Garden Pathways

When we last left off in the story of this garden, we’d begun planting in the newly walled front garden. Woot! We’d also put in a gravel path at the top of some stone garden steps, setting aside some planting beds on the south-west corner. And we’d begun selecting plants including:

  • creeping thyme
  • various sedge
  • new zealand flax
  • various sedum
  • juniper shrubs
  • euonymous
  • lavender
  • golden oregano
  • blue fescue
  • dianthus
  • aceana
  • ajuga
  • rock cress
  • various armeria
  • wallflower
  • golden creeping jenny
  • black mondo grass

Heading into summer, when we have drought here, I got a whole bunch of bark mulch to help keep moisture in the soil, make our bare bones garden look a bit more polished, and to help bring some more organic matter into our clay soil as it broke down.

With this experience under our belts, we headed to the sides of the house. These are basically long pathways, approx 10′ wide on each side of our house. The one on the north side gets little light, not just because of its orientation, but also because it’s shaded by the house. The one on the south side gets afternoon light, being shaded by a large cherry tree in the AM. The north side has an access door to our basement with a corrugated metal roof over it, and the cement sidewalk that begins in the front, continues around that way – breaking for approx 12′ in the middle – then picks up again to end at the stairs to the deck in the back.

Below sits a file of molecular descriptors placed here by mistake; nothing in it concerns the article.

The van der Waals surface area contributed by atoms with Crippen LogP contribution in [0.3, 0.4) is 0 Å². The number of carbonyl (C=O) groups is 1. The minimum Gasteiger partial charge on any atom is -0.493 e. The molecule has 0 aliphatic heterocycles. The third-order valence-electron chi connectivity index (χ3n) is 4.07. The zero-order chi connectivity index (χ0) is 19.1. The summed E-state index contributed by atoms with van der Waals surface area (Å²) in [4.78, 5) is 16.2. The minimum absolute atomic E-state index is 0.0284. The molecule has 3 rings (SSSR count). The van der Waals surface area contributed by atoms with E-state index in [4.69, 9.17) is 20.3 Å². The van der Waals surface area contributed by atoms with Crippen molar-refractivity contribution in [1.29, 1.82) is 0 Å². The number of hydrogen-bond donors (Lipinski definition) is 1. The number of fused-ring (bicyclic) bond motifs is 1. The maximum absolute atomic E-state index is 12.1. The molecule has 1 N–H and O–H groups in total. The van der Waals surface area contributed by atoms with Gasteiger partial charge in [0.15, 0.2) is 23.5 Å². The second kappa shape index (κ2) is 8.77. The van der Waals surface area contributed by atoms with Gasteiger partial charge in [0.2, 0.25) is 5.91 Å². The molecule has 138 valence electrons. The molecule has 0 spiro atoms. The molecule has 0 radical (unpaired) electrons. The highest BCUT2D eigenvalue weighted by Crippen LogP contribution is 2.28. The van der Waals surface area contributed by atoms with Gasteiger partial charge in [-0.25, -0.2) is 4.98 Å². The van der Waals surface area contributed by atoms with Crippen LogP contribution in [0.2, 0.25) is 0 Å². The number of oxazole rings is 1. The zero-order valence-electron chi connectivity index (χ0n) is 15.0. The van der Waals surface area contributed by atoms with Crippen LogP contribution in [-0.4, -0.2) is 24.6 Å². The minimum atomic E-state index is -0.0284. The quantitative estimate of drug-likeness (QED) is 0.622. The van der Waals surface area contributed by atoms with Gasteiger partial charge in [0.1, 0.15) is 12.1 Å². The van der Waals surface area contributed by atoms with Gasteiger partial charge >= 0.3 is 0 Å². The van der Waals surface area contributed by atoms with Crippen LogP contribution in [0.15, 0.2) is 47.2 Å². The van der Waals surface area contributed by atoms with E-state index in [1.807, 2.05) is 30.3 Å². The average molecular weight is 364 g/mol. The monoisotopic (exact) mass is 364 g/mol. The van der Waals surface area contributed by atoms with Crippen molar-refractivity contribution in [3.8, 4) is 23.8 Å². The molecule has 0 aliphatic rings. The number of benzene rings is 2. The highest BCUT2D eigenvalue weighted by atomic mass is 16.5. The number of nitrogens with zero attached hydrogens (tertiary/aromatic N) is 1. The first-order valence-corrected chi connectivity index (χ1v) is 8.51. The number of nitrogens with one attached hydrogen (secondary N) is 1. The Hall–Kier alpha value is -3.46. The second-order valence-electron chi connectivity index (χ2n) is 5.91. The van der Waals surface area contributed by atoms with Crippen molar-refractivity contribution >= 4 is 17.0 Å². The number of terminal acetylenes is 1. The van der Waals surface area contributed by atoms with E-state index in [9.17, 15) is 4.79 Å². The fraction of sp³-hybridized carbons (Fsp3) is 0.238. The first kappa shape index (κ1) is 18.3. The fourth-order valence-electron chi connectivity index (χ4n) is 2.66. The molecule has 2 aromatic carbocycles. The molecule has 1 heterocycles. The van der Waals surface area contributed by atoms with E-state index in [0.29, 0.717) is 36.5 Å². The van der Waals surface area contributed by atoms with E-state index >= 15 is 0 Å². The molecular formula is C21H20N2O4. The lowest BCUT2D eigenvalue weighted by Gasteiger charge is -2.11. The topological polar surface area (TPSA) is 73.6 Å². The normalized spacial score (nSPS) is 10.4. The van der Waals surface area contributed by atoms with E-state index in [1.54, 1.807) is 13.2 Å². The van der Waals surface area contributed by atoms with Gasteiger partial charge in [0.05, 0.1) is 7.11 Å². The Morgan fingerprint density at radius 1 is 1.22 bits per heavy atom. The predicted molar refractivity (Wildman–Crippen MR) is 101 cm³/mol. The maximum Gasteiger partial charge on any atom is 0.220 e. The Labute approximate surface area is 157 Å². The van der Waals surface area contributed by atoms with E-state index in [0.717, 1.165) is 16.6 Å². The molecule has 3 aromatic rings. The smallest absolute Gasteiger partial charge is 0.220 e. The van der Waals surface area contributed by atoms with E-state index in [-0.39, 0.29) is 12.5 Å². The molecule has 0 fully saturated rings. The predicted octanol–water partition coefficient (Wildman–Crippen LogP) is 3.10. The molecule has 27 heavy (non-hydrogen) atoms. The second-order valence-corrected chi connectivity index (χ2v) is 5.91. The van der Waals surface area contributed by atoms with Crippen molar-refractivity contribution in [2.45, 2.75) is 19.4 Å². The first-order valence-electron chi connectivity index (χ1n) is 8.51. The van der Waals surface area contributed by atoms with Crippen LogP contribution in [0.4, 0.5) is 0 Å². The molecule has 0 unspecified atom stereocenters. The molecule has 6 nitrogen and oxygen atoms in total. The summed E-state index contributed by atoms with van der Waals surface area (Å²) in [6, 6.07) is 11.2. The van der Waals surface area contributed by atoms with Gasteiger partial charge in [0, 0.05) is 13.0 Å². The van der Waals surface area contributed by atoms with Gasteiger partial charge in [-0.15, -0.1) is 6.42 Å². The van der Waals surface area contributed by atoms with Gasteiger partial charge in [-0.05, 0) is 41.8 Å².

Step 1 for both, like with the front, was to take out all the weeds. Mixed in with the weeds were some keepers on the north side, like some sword ferns and calla lily. And the south side was comprised mostly of lemon balm. Lovely if you want it. Persistent if you don’t. Both sides went relatively quickly, with the south side a little slower because we tilled all the soil using a digging shovel, then raked it level & covered with tarp.

At this point, we’d reached early summer, and we continued to purchase plants to add to the front. We also started to lose a little steam. The back yard held untold pain and misery including buried brick patios, necessary regrading, random mounds of ferns and bulbs, and a particularly terribly placed tree. *sigh*

Leave a Reply

Your email address will not be published. Required fields are marked *


+ 2 = six

You may use these HTML tags and attributes: <a href="" title=""> <abbr title=""> <acronym title=""> <b> <blockquote cite=""> <cite> <code> <del datetime=""> <em> <i> <q cite=""> <strike> <strong>